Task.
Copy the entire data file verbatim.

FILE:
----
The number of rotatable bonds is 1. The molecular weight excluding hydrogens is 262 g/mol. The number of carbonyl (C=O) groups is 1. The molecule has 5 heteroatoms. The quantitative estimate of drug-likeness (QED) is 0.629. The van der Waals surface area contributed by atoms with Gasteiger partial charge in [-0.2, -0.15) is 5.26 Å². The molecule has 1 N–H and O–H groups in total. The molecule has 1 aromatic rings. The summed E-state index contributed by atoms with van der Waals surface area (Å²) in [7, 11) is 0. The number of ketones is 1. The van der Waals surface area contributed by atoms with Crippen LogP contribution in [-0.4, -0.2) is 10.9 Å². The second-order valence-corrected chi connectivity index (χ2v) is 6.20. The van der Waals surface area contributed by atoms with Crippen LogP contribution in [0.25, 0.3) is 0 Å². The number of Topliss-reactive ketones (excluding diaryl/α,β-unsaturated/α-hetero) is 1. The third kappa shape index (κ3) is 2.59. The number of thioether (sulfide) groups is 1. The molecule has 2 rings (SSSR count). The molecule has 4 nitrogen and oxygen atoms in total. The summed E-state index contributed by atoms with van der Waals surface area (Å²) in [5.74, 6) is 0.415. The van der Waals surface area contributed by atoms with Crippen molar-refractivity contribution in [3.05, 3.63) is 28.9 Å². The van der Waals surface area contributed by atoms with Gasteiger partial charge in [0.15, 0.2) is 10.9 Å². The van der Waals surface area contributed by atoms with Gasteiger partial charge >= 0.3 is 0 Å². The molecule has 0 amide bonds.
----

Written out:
The number of rotatable bonds is 1. The molecular weight excluding hydrogens is 262 g/mol. The number of carbonyl (C=O) groups is 1. The molecule has 5 heteroatoms. The quantitative estimate of drug-likeness (QED) is 0.629. The van der Waals surface area contributed by atoms with Gasteiger partial charge in [-0.2, -0.15) is 5.26 Å². The molecule has 1 N–H and O–H groups in total. The molecule has 1 aromatic rings. The summed E-state index contributed by atoms with van der Waals surface area (Å²) in [7, 11) is 0. The number of ketones is 1. The van der Waals surface area contributed by atoms with Crippen LogP contribution in [-0.4, -0.2) is 10.9 Å². The second-order valence-corrected chi connectivity index (χ2v) is 6.20. The van der Waals surface area contributed by atoms with Crippen LogP contribution in [0.25, 0.3) is 0 Å². The number of Topliss-reactive ketones (excluding diaryl/α,β-unsaturated/α-hetero) is 1. The third kappa shape index (κ3) is 2.59. The number of thioether (sulfide) groups is 1. The molecule has 2 rings (SSSR count). The molecule has 4 nitrogen and oxygen atoms in total. The summed E-state index contributed by atoms with van der Waals surface area (Å²) in [5.74, 6) is 0.415. The van der Waals surface area contributed by atoms with Crippen molar-refractivity contribution in [3.05, 3.63) is 28.9 Å². The van der Waals surface area contributed by atoms with Gasteiger partial charge in [0.15, 0.2) is 10.9 Å². The van der Waals surface area contributed by atoms with Gasteiger partial charge >= 0.3 is 0 Å². The molecule has 0 amide bonds.